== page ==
The Wildhearts have announced a hiatus, meaning festival appearances such as Stonedead and a planned Hammersmith Odeon show in November are wiped from the calendar. MetalTalk looks at the plans of the members of the first solid line up and how The Renaissance Runners helped during Covid-19 lockdowns.
“We regret to announce that due to ongoing issues within the band,” a Wildhearts statement read, “we will be taking a hiatus. In light of this decision, all future live shows will be cancelled. We apologise sincerely to our fans, friends, families and work colleagues for any inconvenience this may cause. We can’t thank you enough for your continued support over the years.”
Founding member Danny McCormack has struggled with debt and mental health issues for some time and recently put his famous bass guitar up for sale, but a project to finish his book is underway. A Patreon account has been created, which will cover an exclusive insight into the progress of the new Danny McCormack, Once A Wildheart Always A Wildheart book, with exerts, interviews and chapters every month.
“It’s not about just about a book,” author Guy Shankland told MetalTalk. “People want to support Danny and want to do things for Danny, and this is a way of contributing five or ten pounds a month and getting something back for it. It will help Danny to make that first little step into recovery and to get some self-confidence and some self-belief back.”
Danny is looking to the future. “The hiatus will give me the time to concentrate on finishing the book and possibly a solo project,” Danny told MetalTalk as news of the hiatus broke. “I sincerely wish the entire Wildhearts family and its beautiful and supportive wider community nothing but health, happiness and love. Once a Wildheart, always a Wildheart.”
CJ Wildheart has announced his ‘best of’ album, Lives, with pre-orders available from cjwildheart.bigcartel.com
“These things happen a lot with us,” CJ said in a Facebook post, “and I don’t think anybody is really surprised by this outcome. A long break will do us all wonders, and I wish the boys all the best in whatever they do.”
“In the meantime, myself, being a wheeler and dealer, I aim to finish working on my best of album, and then start recording my next solo album Split, which will be five pop-punk songs vs five hardcore punk songs, hence the name.”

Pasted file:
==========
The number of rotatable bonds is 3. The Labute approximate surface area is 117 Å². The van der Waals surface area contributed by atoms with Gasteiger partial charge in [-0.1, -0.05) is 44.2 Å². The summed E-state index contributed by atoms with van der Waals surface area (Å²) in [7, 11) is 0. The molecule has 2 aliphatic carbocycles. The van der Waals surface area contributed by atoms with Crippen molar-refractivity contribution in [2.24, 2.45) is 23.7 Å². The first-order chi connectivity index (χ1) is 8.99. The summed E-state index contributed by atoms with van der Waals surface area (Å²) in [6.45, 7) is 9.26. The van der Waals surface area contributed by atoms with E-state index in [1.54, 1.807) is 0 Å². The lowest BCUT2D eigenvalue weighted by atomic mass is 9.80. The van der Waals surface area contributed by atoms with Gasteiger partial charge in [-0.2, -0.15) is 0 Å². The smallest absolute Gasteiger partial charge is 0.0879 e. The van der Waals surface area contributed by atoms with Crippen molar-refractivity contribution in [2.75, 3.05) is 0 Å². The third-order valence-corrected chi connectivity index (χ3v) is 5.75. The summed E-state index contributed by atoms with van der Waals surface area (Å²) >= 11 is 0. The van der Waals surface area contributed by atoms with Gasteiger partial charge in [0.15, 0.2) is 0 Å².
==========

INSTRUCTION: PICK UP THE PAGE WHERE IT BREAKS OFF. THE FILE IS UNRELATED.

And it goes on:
Ginger Wildheart will be back out on the road in April. Ginger will be joined by Jon Poole and Carol Hodge for some acoustic frivolity, playing songs from his extensive back catalogue.
“I am passionate about family, the Wildhearts, running and Arsenal,” Bridgette Hewitson-Bevis told MetalTalk from her home in Australia. “I have been a Wildhearts fan since hearing their debut album Earth vs the Wildhearts, and I have travelled far and wide to see them over the years.”
Bridgette spoke about the extended Wildhearts family. “Over the years I got to know Duncan (Dunc) [stage tech for Ginger/The Wildhearts] well. He is a great man, always happy to pass out the setlists and guitar picks and is good for a chat. He has posted me things over here.”
Lockdown saw Bridgette form an idea to support the backroom people who worked with The Wildhearts. “I thought how on earth would they be earning any money at all as there weren’t any gigs,” she said. “They don’t have albums to make.”
Bridgette had completed virtual runs during 2020, running a distance to receive a medal, and the money raised goes to the charity you have chosen. “I put the idea to the All Things Wildhearts Facebook page, and with Gareth Baddeley, who designed the medal and Martyn Goss’ contacts, we put an idea together.”
For a £15 entry fee, you had to run 555k in six months. “The medals are truly unique. We got permission to use the Wildehearts logo, and Gareth made a unique running shirt.”
The Renaissamce Runners were created. “We raised over £1,500,” Bridgette says, “which we added to Ruth Rocks donation pot which is a place where donations can still be made.”
The run was something that Bridgette told us she was proud to be involved with. “We could do something to help,” she says, “and we also inspired people to get out and exercise. People could walk or ride a bike also. We are planning another one to donate to mental health, calling it 21st Century runners.”
With the hiatus of the band, it remains to be seen what the future holds, and it is always sad news when things like this happen. “The run is what we did as we love our band and all the people that made them a great band,” Bridgette says. “I am not sure how many other bands fans did anything like this.”